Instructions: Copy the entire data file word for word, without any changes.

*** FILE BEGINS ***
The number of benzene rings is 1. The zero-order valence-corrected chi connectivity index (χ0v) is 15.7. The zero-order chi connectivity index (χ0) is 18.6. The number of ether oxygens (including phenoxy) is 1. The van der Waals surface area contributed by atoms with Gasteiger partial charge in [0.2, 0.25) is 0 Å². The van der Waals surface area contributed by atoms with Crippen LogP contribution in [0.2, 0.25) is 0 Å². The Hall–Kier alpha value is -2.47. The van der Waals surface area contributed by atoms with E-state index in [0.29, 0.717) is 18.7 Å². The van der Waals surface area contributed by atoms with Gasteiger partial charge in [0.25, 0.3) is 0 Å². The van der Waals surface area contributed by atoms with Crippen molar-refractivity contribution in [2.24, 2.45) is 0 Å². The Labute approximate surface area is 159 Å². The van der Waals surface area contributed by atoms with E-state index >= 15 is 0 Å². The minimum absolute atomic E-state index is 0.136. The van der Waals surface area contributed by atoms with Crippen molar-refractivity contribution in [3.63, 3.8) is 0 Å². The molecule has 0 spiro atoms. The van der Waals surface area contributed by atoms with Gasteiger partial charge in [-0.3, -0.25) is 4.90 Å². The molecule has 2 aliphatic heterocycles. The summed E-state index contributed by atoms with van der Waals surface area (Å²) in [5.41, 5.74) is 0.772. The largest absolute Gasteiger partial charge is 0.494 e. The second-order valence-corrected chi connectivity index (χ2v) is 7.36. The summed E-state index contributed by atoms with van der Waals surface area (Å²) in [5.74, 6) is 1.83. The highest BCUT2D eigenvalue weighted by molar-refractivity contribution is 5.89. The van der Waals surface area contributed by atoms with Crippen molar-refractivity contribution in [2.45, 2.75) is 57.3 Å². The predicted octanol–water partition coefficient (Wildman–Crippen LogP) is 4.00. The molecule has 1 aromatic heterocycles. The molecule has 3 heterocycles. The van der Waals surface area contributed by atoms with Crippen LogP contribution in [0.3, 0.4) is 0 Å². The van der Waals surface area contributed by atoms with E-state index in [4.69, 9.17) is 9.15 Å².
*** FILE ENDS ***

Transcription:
The number of benzene rings is 1. The zero-order valence-corrected chi connectivity index (χ0v) is 15.7. The zero-order chi connectivity index (χ0) is 18.6. The number of ether oxygens (including phenoxy) is 1. The van der Waals surface area contributed by atoms with Gasteiger partial charge in [0.2, 0.25) is 0 Å². The van der Waals surface area contributed by atoms with Crippen LogP contribution in [0.2, 0.25) is 0 Å². The Hall–Kier alpha value is -2.47. The van der Waals surface area contributed by atoms with E-state index in [0.29, 0.717) is 18.7 Å². The van der Waals surface area contributed by atoms with Gasteiger partial charge in [0.25, 0.3) is 0 Å². The van der Waals surface area contributed by atoms with Crippen molar-refractivity contribution in [2.24, 2.45) is 0 Å². The Labute approximate surface area is 159 Å². The van der Waals surface area contributed by atoms with E-state index >= 15 is 0 Å². The minimum absolute atomic E-state index is 0.136. The van der Waals surface area contributed by atoms with Crippen molar-refractivity contribution in [3.63, 3.8) is 0 Å². The molecule has 0 spiro atoms. The van der Waals surface area contributed by atoms with Gasteiger partial charge in [-0.3, -0.25) is 4.90 Å². The molecule has 2 aliphatic heterocycles. The summed E-state index contributed by atoms with van der Waals surface area (Å²) in [5.41, 5.74) is 0.772. The largest absolute Gasteiger partial charge is 0.494 e. The second-order valence-corrected chi connectivity index (χ2v) is 7.36. The summed E-state index contributed by atoms with van der Waals surface area (Å²) in [5.74, 6) is 1.83. The highest BCUT2D eigenvalue weighted by molar-refractivity contribution is 5.89. The van der Waals surface area contributed by atoms with Crippen molar-refractivity contribution in [2.45, 2.75) is 57.3 Å². The predicted octanol–water partition coefficient (Wildman–Crippen LogP) is 4.00. The molecule has 1 aromatic heterocycles. The molecule has 3 heterocycles. The van der Waals surface area contributed by atoms with Crippen LogP contribution in [0.3, 0.4) is 0 Å². The van der Waals surface area contributed by atoms with E-state index in [4.69, 9.17) is 9.15 Å².